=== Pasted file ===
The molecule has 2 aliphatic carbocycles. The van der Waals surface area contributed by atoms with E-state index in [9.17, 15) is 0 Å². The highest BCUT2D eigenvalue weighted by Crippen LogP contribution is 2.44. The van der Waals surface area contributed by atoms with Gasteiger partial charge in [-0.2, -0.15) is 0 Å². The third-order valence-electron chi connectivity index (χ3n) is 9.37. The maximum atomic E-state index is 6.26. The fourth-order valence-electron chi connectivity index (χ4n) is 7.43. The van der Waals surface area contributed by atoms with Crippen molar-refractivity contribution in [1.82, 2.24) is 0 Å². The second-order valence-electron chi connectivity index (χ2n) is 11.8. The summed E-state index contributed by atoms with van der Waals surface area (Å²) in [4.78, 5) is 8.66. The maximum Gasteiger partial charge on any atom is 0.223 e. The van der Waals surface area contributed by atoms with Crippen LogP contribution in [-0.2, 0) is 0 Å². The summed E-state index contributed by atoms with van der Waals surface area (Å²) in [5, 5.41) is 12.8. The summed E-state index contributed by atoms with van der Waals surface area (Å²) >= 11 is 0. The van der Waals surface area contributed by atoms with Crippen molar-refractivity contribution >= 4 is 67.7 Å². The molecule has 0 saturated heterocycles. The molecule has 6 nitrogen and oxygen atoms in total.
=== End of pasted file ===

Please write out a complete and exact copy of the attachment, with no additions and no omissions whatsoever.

The molecule has 2 aliphatic carbocycles. The van der Waals surface area contributed by atoms with E-state index in [9.17, 15) is 0 Å². The highest BCUT2D eigenvalue weighted by Crippen LogP contribution is 2.44. The van der Waals surface area contributed by atoms with Gasteiger partial charge in [-0.2, -0.15) is 0 Å². The third-order valence-electron chi connectivity index (χ3n) is 9.37. The maximum atomic E-state index is 6.26. The fourth-order valence-electron chi connectivity index (χ4n) is 7.43. The van der Waals surface area contributed by atoms with Crippen molar-refractivity contribution in [1.82, 2.24) is 0 Å². The second-order valence-electron chi connectivity index (χ2n) is 11.8. The summed E-state index contributed by atoms with van der Waals surface area (Å²) in [4.78, 5) is 8.66. The maximum Gasteiger partial charge on any atom is 0.223 e. The van der Waals surface area contributed by atoms with Crippen LogP contribution in [-0.2, 0) is 0 Å². The summed E-state index contributed by atoms with van der Waals surface area (Å²) in [5, 5.41) is 12.8. The summed E-state index contributed by atoms with van der Waals surface area (Å²) >= 11 is 0. The van der Waals surface area contributed by atoms with Crippen molar-refractivity contribution >= 4 is 67.7 Å². The molecule has 0 saturated heterocycles. The molecule has 6 nitrogen and oxygen atoms in total.